Beijing expects the OBOR predominantly to serve the developmental needs of China’s westernmost provinces, especially the Xinjiang Uyghur Autonomous Region, which, in ten years, might become bigger in economic terms than all five post-Soviet Central Asian countries combined. As a consequence, the Chinese will be unable to use the Trans-Siberian Railway—which lies 1,600 kilometers to the north of Urumqi—because of this railroad’s insufficient extra capacity. Southwestern China will be connected to the world by a highway from Yunnan province to the newly constructed port of Kyauk Phyu, on Myanmar’s Bay of Bengal, which will allow Chinese ships to navigate to Europe without having to pass through the crowded Malacca Straits (Mizzima, December 17, 2016). Therefore the transcontinental part of the OBOR will almost certainly begin on the China-Kazakhstan border, near Dostyk, and should ultimately be capable of transporting at least 60 Mt of goods annually. The Kazakhstani authorities promised to increase the capacity to 45 Mt per year by 2020 and to additionally secure an annual 22 Mt turnover at their main Caspian port of Aktau by 2022 (RBC, May 25, 2015).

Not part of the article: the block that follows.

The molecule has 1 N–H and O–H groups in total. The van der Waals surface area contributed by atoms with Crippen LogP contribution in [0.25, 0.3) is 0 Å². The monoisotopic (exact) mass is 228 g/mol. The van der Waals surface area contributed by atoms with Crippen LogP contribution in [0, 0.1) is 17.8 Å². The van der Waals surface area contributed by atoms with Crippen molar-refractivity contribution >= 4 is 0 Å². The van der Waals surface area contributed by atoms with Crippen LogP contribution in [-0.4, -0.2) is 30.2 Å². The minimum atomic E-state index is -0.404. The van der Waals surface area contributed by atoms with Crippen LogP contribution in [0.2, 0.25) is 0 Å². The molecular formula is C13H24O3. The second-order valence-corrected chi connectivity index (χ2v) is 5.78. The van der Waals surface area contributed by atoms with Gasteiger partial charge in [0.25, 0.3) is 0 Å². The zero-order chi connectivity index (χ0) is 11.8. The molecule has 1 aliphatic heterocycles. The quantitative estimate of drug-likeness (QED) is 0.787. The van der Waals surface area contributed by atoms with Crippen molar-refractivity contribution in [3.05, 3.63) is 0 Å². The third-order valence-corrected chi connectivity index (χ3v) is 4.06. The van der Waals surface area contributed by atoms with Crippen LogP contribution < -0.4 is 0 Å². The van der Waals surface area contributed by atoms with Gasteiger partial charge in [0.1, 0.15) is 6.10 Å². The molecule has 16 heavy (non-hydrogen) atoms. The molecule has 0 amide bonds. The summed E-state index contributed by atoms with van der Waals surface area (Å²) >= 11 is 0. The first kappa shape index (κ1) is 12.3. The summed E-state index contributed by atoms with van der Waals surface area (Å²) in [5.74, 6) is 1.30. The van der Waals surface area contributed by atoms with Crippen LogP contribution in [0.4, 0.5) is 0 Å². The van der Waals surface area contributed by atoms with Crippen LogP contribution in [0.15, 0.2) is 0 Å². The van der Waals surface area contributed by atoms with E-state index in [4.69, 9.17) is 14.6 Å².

Russian has long wanted a major trans-Eurasian OBOR highway originating in China to pass through Kazakhstan, lead northward to Orenburg, Kazan and Nizhny Novgorod, bypass Moscow via the newly constructed Central Ring Road and proceed either across Belarus to Poland or via St. Petersburg to Finland (Transportrussia.ru, accessed June 6). Moscow’s strategy behind this proposal was clear: to strengthen the unity of the biggest members of the Eurasian Economic Union (EEU) and to showcase the benefits of this bloc to the outside world (goods shipped across the Eurasian landmass would need to cross only two borders—between China and the EEU and between the EEU and the European Union) (Vz.ru, April 4, 2015). But herein lies a problem: in the last decade, Russia built only 1,900 km of quality highways throughout the country. Even the 521 km Moscow bypass, projected to be completed in 2018, in actuality is only expected to become fully operational in 2025 (Journal-gorproekt.ru, May 12). Moreover, the construction costs are astronomically high; the Moscow bypass alone will cost around $25 billion or $50 million per kilometer (Mosaica.ru, May 16), which may exceed any reasonable expectations for affordable overland transit costs across Russia.